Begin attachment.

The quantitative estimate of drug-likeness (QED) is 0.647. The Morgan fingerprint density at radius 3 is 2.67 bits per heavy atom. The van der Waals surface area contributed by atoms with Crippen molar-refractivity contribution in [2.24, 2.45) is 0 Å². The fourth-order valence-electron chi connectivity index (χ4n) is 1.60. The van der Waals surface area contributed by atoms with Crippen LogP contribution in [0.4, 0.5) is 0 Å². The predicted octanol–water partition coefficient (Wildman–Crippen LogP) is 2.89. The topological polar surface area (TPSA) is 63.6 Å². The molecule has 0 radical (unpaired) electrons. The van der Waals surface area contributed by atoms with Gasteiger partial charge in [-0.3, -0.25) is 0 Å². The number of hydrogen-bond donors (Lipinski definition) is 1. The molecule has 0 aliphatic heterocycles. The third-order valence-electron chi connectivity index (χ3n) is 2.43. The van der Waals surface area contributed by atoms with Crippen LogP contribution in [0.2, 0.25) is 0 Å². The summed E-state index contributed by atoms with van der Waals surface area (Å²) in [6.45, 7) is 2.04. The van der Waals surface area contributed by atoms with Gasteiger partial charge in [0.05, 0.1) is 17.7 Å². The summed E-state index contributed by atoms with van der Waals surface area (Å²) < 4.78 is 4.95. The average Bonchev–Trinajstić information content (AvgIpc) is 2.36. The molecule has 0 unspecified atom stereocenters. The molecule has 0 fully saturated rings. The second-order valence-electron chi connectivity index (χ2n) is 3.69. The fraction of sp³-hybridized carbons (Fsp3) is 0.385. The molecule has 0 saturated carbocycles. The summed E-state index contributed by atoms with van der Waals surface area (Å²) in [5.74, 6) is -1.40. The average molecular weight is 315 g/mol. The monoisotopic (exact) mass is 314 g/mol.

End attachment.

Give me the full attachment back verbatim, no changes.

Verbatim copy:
The quantitative estimate of drug-likeness (QED) is 0.647. The Morgan fingerprint density at radius 3 is 2.67 bits per heavy atom. The van der Waals surface area contributed by atoms with Crippen molar-refractivity contribution in [2.24, 2.45) is 0 Å². The fourth-order valence-electron chi connectivity index (χ4n) is 1.60. The van der Waals surface area contributed by atoms with Crippen LogP contribution in [0.4, 0.5) is 0 Å². The predicted octanol–water partition coefficient (Wildman–Crippen LogP) is 2.89. The topological polar surface area (TPSA) is 63.6 Å². The molecule has 0 radical (unpaired) electrons. The van der Waals surface area contributed by atoms with Gasteiger partial charge in [-0.3, -0.25) is 0 Å². The number of hydrogen-bond donors (Lipinski definition) is 1. The molecule has 0 aliphatic heterocycles. The third-order valence-electron chi connectivity index (χ3n) is 2.43. The van der Waals surface area contributed by atoms with Crippen LogP contribution in [0.2, 0.25) is 0 Å². The summed E-state index contributed by atoms with van der Waals surface area (Å²) in [6.45, 7) is 2.04. The van der Waals surface area contributed by atoms with Gasteiger partial charge in [0.05, 0.1) is 17.7 Å². The summed E-state index contributed by atoms with van der Waals surface area (Å²) < 4.78 is 4.95. The average Bonchev–Trinajstić information content (AvgIpc) is 2.36. The molecule has 0 unspecified atom stereocenters. The molecule has 0 fully saturated rings. The second-order valence-electron chi connectivity index (χ2n) is 3.69. The fraction of sp³-hybridized carbons (Fsp3) is 0.385. The molecule has 0 saturated carbocycles. The summed E-state index contributed by atoms with van der Waals surface area (Å²) in [5.74, 6) is -1.40. The average molecular weight is 315 g/mol. The monoisotopic (exact) mass is 314 g/mol.